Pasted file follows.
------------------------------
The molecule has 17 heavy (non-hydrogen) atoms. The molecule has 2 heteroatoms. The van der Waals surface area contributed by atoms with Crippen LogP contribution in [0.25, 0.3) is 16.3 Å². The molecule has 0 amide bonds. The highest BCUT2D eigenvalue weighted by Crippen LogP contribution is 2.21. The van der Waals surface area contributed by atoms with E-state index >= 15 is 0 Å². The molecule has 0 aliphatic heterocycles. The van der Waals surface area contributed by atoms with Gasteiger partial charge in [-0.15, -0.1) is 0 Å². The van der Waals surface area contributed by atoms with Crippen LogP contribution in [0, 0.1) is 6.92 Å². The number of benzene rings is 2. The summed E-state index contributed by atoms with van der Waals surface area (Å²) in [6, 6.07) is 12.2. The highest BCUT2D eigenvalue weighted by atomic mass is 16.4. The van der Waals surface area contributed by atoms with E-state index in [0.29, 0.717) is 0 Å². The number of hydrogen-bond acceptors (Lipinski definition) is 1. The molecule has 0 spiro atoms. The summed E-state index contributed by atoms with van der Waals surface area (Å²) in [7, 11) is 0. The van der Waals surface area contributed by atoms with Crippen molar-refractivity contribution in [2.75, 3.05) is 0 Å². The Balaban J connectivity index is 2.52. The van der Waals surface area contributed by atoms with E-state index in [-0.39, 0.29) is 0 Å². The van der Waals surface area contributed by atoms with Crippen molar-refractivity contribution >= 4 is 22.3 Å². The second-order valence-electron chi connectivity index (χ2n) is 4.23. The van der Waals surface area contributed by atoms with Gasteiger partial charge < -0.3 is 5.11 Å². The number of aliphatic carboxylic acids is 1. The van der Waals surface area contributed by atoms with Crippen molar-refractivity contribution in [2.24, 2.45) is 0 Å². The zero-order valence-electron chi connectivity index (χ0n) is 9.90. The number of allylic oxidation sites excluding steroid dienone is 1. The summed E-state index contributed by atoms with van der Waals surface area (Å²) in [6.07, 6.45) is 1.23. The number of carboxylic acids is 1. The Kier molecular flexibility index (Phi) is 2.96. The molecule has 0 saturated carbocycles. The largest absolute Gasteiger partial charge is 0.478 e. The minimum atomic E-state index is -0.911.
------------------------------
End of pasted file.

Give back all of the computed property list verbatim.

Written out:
The molecule has 17 heavy (non-hydrogen) atoms. The molecule has 2 heteroatoms. The van der Waals surface area contributed by atoms with Crippen LogP contribution in [0.25, 0.3) is 16.3 Å². The molecule has 0 amide bonds. The highest BCUT2D eigenvalue weighted by Crippen LogP contribution is 2.21. The van der Waals surface area contributed by atoms with E-state index >= 15 is 0 Å². The molecule has 0 aliphatic heterocycles. The van der Waals surface area contributed by atoms with Gasteiger partial charge in [-0.15, -0.1) is 0 Å². The van der Waals surface area contributed by atoms with Crippen LogP contribution in [0, 0.1) is 6.92 Å². The number of benzene rings is 2. The summed E-state index contributed by atoms with van der Waals surface area (Å²) in [6, 6.07) is 12.2. The highest BCUT2D eigenvalue weighted by atomic mass is 16.4. The van der Waals surface area contributed by atoms with E-state index in [0.29, 0.717) is 0 Å². The number of hydrogen-bond acceptors (Lipinski definition) is 1. The molecule has 0 spiro atoms. The summed E-state index contributed by atoms with van der Waals surface area (Å²) in [7, 11) is 0. The van der Waals surface area contributed by atoms with Crippen molar-refractivity contribution in [2.75, 3.05) is 0 Å². The Balaban J connectivity index is 2.52. The van der Waals surface area contributed by atoms with E-state index in [-0.39, 0.29) is 0 Å². The van der Waals surface area contributed by atoms with Crippen molar-refractivity contribution >= 4 is 22.3 Å². The second-order valence-electron chi connectivity index (χ2n) is 4.23. The van der Waals surface area contributed by atoms with Gasteiger partial charge < -0.3 is 5.11 Å². The number of aliphatic carboxylic acids is 1. The van der Waals surface area contributed by atoms with Crippen molar-refractivity contribution in [2.24, 2.45) is 0 Å². The zero-order valence-electron chi connectivity index (χ0n) is 9.90. The number of allylic oxidation sites excluding steroid dienone is 1. The summed E-state index contributed by atoms with van der Waals surface area (Å²) in [6.07, 6.45) is 1.23. The number of carboxylic acids is 1. The Kier molecular flexibility index (Phi) is 2.96. The molecule has 0 saturated carbocycles. The largest absolute Gasteiger partial charge is 0.478 e. The minimum atomic E-state index is -0.911.